ID a Tree Using Leaf Shape, Margin and Venation


The way a leaf looks in terms of leaf shape, leaf margin, leaf arrangement and leaf venation is important for identifying all plants to include trees. These structures are always species specific and will consistently grow to a genetically determined pattern and shape.

Botanists and foresters have developed terms for these patterns and shapes which help in tree identification. Some tree species make things more interesting by displaying more than one type of leaf structure. Other tree species leaves make it nearly impossible to misidentify because each leaf is so unique. Trees with unique leaves include ginkgo, sassafras, yellow poplar and mulberry.

The function of a tree's leaf is not determined by the above characteristics but is a precious package of cells, pores and vascular tissue that facilitate the movement of oxygen, carbon dioxide, and water vapor supporting the process of photosynthesis. More about this at Anatomy and Biology of a Tree Leaf.

Also, all tree leaves have an outer layer called the epidermis which can be used in the identification process. This leaf "skin" always has a waxy cover called the cuticle and varies in thickness with every tree species. The epidermis may or may not support leaf hairs which can be an important botanical identifier.

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Leaf Shape and Arrangement

Leaf Shapes and Arrangements. Wikimedia Commons/derivative work: McSush


Studying leaf shape and the arrangement of leaves on a stem is the most widely used way of identifying a tree in the field during the growing season. The novice taxonomist usually starts with a tree leaf shape which is determined by the presence or absence of lobes. One can often name the tree species without using any other identification marker.

One thing to remember is that a tree's leaves can also vary in shape according to its position on the tree, its age after budding, the location of its twig on the tree and insect/disease leaf damage so be careful. These variations are usually easy to deal with by finding a healthy specimen in its natural environment.

  • Leaf shape can vary considerably - the most common shapes have names including oval, truncate, elliptical, lancolate, and linear. Leaf tips and bases can also be unique with names based on shape.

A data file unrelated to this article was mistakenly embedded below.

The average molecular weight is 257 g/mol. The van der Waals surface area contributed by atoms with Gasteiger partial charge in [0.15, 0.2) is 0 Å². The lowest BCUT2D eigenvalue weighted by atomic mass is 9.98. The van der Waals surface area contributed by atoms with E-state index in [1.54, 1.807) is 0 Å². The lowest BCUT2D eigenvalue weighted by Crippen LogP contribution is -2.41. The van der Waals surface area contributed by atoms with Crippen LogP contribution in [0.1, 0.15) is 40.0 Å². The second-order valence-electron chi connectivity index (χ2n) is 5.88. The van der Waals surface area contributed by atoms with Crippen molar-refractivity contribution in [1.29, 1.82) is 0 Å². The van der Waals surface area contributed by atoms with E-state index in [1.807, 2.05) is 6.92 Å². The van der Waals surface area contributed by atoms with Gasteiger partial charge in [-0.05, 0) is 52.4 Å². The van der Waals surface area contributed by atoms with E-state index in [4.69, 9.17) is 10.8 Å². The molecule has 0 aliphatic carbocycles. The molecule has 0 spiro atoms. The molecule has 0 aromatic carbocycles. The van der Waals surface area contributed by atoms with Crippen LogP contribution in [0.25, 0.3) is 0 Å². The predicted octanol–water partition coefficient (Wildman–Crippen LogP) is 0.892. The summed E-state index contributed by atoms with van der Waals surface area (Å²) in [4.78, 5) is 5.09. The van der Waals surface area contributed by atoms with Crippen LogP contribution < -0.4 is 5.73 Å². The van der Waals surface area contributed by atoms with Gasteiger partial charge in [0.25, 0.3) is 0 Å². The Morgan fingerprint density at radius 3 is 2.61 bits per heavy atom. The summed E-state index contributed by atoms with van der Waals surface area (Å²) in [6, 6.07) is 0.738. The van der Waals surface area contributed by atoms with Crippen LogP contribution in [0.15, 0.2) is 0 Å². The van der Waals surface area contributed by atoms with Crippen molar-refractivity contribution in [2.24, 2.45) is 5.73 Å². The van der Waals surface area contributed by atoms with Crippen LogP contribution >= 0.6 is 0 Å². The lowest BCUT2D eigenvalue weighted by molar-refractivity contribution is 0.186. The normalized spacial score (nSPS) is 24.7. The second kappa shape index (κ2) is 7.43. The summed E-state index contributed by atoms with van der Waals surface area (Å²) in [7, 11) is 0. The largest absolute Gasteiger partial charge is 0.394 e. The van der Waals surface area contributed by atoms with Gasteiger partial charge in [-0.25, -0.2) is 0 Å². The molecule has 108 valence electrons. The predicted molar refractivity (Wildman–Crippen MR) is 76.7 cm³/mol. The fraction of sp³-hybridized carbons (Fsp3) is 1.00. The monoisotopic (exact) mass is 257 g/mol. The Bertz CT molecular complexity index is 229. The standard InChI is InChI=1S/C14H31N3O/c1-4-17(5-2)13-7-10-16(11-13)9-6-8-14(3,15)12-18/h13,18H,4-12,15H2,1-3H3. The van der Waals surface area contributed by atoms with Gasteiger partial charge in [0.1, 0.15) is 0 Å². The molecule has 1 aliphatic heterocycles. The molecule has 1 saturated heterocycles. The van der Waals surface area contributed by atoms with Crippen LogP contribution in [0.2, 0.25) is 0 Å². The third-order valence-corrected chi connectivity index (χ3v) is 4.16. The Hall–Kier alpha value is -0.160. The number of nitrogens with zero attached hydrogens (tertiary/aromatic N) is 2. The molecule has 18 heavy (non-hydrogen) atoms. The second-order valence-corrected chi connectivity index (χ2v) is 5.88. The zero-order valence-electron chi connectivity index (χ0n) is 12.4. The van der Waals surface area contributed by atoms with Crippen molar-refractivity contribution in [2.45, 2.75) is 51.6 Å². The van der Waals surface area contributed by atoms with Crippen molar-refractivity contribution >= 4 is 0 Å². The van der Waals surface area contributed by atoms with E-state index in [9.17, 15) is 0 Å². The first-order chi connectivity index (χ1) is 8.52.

• Leaf arrangement is mainly limited to two basic petiole attachments and called either a simple leaf or a compound leaf. Compound leaves are further described as pinnately, palmately and doubly compound.


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Leaf Edges or Margins

Leaf Margin. Wikimedia Commons/derivative work: McSush

All tree leaves exhibit margins (leaf blade edges) that are either serrated or unserrated. Serrated leaves have "teeth". These toothed leaf margins serve as valuable markers for identification when comparing their patterns, sizes, and shapes. Unserrated leaves have no teeth and are described as being "smooth".

Leaf margins can be finely classified as having a dozen or more unique characteristics. Here are four of the major classifications you need to know and into which all others will fit.

  • An entire leaf's margin is even and smooth around the entire leaf edge.
  • A toothed or serrated leaf's margin has a series of toothlike pointed teeth around the entire leaf edge.
  • A lobed leaf is an indention or indentions around the leaf edge that go less than halfway to the leaf midrib or midline.
  • A parted leaf is an indention or indentions around the leaf edge that go more than halfway to the leaf midrib or midline.
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Leaf Veins and Venation Patterns

Leaf Venation. Wikimedia Commons/derivative work: McSush

Leaves have unique structures, called veins, that transports liquids and nutrients to leaf cells. Veins also carry the products of photosynthesis back to the rest of the tree.

A tree leaf has several types of veins, the basic central one called the midrib or midvein. Other veins connect to the midrib and have their own unique patterns. A leaf can be symmetric or asymmetric off the midvein as seen in the image.

Tree leaf veins in dicots (we also call these trees hardwoods or deciduous trees) are all considered to be net-veined or reticulate-veined or leaves with veins that branch from the main rib and then sub-branch into finer veins.

Here are the two classifications you need to know for tree identification:

  • Pinnate venation is when the veins extend from the midrib to the leaf margin. (oak, cherry)
  • Palmate venation is when veins radiate fan-shaped from the leaf petiole. (maple, sweetgum)